In our last post, we covered some basic tips on protecting us from fires and explosions, when working with petrol engines. We also covered use on containers and some other points. We carry on from there.
Some may disassociate the air filter with fuel — air is harmless, of course — but it’s important to use care when working on an air cleaner since the foam filter, when present, may be saturated with fuel, oil or kerosene.
The heat produced by engines also makes them prone to spark, which can ignite combustible materials in the area, such as grass and dry leaves. Wood and grass ignite at around 200 – 320˚C, while the core of an internal combustion engine can reach 2,500 degrees and the exhaust pipe can reach over 500 degrees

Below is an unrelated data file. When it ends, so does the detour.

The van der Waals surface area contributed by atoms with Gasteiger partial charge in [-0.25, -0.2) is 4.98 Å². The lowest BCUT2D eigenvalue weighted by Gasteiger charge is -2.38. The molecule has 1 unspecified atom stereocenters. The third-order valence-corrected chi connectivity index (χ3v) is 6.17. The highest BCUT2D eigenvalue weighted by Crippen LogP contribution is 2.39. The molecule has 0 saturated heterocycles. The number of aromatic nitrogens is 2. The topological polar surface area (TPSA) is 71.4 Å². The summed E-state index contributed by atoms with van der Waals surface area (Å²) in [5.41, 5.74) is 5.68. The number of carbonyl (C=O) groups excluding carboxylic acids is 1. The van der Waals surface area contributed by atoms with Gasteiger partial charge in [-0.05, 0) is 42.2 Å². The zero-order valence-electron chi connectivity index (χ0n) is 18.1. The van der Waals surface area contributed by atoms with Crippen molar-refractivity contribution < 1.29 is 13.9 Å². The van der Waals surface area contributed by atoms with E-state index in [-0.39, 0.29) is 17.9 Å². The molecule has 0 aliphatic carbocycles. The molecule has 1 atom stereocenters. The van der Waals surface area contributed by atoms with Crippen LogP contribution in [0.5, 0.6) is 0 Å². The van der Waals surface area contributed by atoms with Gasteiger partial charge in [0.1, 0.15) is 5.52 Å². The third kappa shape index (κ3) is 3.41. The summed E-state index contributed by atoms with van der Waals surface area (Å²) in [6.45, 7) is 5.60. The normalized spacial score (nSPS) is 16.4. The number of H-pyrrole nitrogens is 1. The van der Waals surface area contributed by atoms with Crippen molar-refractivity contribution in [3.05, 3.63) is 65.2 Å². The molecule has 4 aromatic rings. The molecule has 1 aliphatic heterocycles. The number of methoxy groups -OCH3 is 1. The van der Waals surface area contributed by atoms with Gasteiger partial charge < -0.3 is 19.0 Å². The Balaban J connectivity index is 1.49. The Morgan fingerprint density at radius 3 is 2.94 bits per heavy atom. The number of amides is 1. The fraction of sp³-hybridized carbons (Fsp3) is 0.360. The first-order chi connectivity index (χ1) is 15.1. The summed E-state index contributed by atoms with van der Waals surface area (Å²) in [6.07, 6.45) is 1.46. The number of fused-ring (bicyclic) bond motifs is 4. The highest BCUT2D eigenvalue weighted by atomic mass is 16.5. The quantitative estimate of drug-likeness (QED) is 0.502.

Whenever possible, avoid repairing or testing an engine in an area with materials that may ignite. Ensure fire extinguishers are present, charged and easily accessible so that any fire that may occur can be quickly extinguished.
Obviously, anything hot enough to spark will cause serious burns when coming in contact with skin. Always allow an engine to cool before doing any maintenance checks or repair work, and change oil when an engine is warm, but not hot! Wait until the engine has cooled completely before refuelling, since any gas spilled on a hot cylinder could start a fire, as well.
Now, we should also consider where an engine will be repaired or tested. We’ll look at this on our next post, plus cover some other points.
Until our next post.